Holidays: Increase the Spirit, Not the Stress

Holidays: Increase the Spirit, Not the Stress

11/20/18 Laura Gibbons

Holidays are supposed to be a time of joy. But sometimes it can bring stress and feelings of loss. To reduce stress and increase the spirit, here are some tips to enjoy the holiday season.

Don’t sweat the small stuff & set realistic expectations
Holiday stress can be caused by unrealistic expectations. Forget what a perfect holiday is “supposed” to be like. Life isn’t like a magazine pictorial — it’s more messy, disorganized, and full of surprises. Instead of focusing on real or imaginary shortcomings, break out a notebook and list one thing you are proud of and one thing you are grateful for each day during the holiday season. Put this under a refrigerator magnet to remind you what is actually important this holiday season and use it as a pick-me-up year-round.

List your biggest stressors. How many can you discard or ask for help?
Are all the greeting cards you send a “must”? If not, can you stop sending so many or do an e-card? Or instead, take the opportunity to catch up with loved ones by calling everyone on your “heart list.” Some of your stressors may involve family visitors for holidays, which means extra shopping, food prep, and even more cleaning, laundry, and associated house work. You don’t have to do it alone. Ask others to pitch in this year.

Keep a regular schedule
Big disruptions compound stress. Grab your calendar now and list holiday tasks that you can fit into your existing routine. Make just one big task your priority for each day. Start early and pace yourself. Don’t let the day before a holiday event be a crisis.

Combine things you enjoy with tasks you dread.
If you need to clean, turn on some great music with energetic, upbeat songs that you can listen to as you work. Cut a deal with your significant other: “You take the kids away; I’ll prepare the house for guests.” You’ll be more productive and also have the opportunity to take a short break in peace and quiet if you need it—when you need it.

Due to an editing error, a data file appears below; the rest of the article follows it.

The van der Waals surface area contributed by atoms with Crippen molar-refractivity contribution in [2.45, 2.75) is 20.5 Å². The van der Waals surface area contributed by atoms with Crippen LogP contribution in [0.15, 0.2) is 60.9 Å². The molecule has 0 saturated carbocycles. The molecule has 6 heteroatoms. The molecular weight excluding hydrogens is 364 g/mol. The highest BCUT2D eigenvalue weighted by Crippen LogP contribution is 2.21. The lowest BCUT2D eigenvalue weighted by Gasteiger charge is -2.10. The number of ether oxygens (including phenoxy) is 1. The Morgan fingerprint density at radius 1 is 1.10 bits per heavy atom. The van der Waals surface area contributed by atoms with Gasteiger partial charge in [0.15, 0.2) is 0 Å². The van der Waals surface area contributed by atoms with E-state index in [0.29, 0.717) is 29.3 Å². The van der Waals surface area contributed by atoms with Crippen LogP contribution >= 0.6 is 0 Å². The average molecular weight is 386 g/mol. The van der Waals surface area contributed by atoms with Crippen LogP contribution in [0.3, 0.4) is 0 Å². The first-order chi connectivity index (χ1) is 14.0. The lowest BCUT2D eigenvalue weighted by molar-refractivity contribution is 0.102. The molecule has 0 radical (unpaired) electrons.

Set priorities
Did you miss a holiday event last year because you were double booked? Do you know what activities are actually important to your family? Seek to trim down what is no longer a priority this holiday season. A family meeting to gather ideas can work, and chances are activities you thought everyone still wanted are no longer of interest. The idea here is to plan a few “non-negotiable” events for yourself and your loved ones and cut out the ones that may not hold as much value anymore.

Create special traditions
Set aside time to watch your favorite holiday movie, listen to holiday music, bake holiday cookies, trim the tree, or drive through the neighborhood to see the lights. Create traditions that you look forward to each year and that make special holiday memories. Holiday traditions can bring joy and peace to otherwise a busy holiday season.

Fight the blues
If the holidays are a sad time of year because of difficult memories or because a loved one can’t be there, then discover a personal intervention strategy. Volunteering for a local charity – adopting a family, working in a soup kitchen, or visiting a nursing home or shelter – is an interactive experience, and those who have tried it claim it works to lift one’s mood. You will feel empowered and more positive, and the experience of helping others anchors you to a memory that lasts. And if you are feeling the blues, remember not to isolate yourself. Plan activities that you will enjoy and that gets you out of the house and around people.

Take care of yourself
What improves your mood—exercise, positive affirmations, alone time? During the year, have you been promising to do something for yourself, but keep putting it off? Do it. The holiday season is a perfect time to reaffirm your love, not only for those you care about but also for yourself.

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